• Kyodo


A national skin bank is facing a critical shortage of donor skin for grafts for patients with severe burns.

Hospitals and other institutions involved in skin grafts are seriously concerned and are making efforts to raise public awareness in an effort to increase donations, which are harvested from donors after death.

“The problem is, there aren’t enough donations,” said Hiroaki Nakazawa, director of the Japan Skin Bank Network.

Nakazawa, a professor of plastic surgery at Nihon University, said that due to a lack of donor skin, only limited amounts of donor tissue are used during surgery. The shortfall is made up by using artificial skin.

There are no such shortages in the United States and Europe, Nakazawa said.

Skin grafting provides patients suffering severe and extensive burns with temporary cover, protecting against infection and allowing the tissue below to heal.

If a patient’s dead skin is not replaced, it can cause bacterial infection that can spread all over the body, allowing body fluids to evaporate, resulting in death due to a rapid drop in blood pressure, blood poisoning or multiple organ failure.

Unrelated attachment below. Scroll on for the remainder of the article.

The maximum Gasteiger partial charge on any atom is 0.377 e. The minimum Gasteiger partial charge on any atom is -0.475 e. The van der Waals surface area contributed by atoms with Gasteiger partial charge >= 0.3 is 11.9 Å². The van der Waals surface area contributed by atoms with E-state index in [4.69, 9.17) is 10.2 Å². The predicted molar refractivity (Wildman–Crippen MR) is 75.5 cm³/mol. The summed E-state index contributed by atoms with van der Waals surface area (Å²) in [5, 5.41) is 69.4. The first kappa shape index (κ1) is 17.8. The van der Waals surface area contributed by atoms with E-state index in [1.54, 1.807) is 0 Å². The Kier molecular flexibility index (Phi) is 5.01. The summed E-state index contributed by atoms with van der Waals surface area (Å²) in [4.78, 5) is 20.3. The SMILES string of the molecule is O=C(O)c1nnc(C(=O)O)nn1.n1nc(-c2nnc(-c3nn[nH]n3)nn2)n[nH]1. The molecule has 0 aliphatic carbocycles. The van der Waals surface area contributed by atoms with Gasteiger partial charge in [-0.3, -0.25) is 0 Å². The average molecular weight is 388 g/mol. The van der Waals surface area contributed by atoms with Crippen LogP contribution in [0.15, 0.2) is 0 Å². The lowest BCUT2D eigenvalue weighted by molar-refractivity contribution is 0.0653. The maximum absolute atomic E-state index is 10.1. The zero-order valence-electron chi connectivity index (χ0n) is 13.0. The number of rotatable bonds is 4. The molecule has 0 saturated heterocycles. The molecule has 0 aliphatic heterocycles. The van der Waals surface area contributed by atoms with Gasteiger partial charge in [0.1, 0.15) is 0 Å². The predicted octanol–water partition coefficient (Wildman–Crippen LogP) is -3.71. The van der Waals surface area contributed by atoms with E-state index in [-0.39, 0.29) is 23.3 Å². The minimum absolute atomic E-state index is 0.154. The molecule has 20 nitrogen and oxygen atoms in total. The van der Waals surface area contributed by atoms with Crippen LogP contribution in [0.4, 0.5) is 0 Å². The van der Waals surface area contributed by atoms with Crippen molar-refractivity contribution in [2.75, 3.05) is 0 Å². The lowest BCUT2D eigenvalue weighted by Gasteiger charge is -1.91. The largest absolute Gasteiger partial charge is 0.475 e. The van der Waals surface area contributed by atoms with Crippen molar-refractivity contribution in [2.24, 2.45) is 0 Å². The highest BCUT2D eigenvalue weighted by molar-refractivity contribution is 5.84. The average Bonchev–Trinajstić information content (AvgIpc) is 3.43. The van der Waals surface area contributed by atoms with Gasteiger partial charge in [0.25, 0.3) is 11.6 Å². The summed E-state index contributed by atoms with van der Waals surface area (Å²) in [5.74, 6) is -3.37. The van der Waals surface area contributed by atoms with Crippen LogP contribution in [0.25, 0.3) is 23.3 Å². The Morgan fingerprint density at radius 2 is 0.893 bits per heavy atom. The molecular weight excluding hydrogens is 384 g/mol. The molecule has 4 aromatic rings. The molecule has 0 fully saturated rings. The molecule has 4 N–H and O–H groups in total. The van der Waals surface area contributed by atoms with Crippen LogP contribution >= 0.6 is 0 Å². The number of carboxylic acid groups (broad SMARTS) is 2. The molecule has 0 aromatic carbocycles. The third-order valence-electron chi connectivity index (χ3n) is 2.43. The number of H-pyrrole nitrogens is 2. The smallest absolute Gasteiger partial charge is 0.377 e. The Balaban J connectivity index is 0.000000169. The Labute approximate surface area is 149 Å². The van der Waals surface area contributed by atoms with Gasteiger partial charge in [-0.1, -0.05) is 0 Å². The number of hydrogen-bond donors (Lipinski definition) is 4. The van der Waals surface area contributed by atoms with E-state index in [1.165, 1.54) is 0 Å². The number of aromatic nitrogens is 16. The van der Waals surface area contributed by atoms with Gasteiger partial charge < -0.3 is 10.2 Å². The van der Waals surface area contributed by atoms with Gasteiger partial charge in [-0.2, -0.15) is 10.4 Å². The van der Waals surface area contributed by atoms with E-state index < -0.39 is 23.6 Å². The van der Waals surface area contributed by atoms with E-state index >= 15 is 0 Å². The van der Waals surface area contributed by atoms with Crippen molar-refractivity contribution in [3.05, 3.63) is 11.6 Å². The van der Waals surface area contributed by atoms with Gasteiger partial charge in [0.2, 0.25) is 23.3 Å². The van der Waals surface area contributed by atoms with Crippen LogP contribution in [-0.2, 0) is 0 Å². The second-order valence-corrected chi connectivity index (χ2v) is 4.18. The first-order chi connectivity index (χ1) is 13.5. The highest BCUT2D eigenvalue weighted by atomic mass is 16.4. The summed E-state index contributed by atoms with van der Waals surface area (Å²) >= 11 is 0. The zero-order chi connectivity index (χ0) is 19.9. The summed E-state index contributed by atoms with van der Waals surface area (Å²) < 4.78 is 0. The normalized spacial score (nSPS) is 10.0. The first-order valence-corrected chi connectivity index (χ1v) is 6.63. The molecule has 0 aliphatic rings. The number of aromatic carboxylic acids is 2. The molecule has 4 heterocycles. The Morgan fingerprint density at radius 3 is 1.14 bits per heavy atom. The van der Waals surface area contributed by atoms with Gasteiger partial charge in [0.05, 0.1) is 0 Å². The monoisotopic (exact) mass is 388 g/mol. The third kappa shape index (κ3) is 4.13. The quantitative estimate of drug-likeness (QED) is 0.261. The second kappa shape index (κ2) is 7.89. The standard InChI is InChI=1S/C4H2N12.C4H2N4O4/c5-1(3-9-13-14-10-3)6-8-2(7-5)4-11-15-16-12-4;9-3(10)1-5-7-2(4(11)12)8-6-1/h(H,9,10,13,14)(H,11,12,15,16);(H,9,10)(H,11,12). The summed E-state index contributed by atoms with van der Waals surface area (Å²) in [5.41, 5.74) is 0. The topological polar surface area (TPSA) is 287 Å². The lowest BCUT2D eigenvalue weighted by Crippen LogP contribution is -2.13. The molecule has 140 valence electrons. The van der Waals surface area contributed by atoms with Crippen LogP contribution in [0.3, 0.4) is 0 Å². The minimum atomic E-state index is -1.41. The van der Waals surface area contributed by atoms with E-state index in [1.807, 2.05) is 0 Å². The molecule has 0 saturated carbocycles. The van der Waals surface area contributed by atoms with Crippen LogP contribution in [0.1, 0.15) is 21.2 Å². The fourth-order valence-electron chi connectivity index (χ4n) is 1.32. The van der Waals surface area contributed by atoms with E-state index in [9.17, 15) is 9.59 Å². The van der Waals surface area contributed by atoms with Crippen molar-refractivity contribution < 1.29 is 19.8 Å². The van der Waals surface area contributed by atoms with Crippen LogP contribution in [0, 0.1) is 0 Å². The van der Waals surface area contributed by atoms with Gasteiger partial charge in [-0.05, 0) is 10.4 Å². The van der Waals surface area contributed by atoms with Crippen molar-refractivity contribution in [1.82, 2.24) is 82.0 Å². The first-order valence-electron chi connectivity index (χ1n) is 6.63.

A few weeks after the skin graft, the donor tissue is rejected by the recipient’s immune system, at which point the grafted skin needs to be replaced by an autograft — or healthy skin taken from the patient’s own body.

In recent years, the number of skin donors has decreased substantially. Only one case of skin donation was reported in 2016, compared with an annual total of 20 to 40 donations between 2007 and 2012. Donations fell below 20 in 2013 and 2014 and dropped to five in 2015, according to the network.

The number of burn patients receiving skin grafts has also fallen due to the shortage of donors, it said. Over 70 burn patients received skin grafts in 2007, but only 19 did in 2015, and the number dropped to five in 2016.

The national organization, which collects donor skin and freezes it, was established in 2004. It had 82 member institutions as of April 2016.

The network said skin can be donated just like other organs, such as the heart, liver and eyes, but public awareness of skin donations remains low.

“Although artificial skin today is of high quality, it is still not as functional as human skin,” said Hiroto Ikeda, associate professor in emergency medicine at Teikyo University.

A survey conducted on 7,000 severe-burn patients by a Tokyo-based network of burn treatment institutions between fiscal 1983 and 2002 showed that the survival rate among those who had skin grafts was higher than those who did not.

Skin grafting had an especially significant effect on those with burns involving 40 to 69 percent of their bodies, according to the Tokyo Burn Unit Association.

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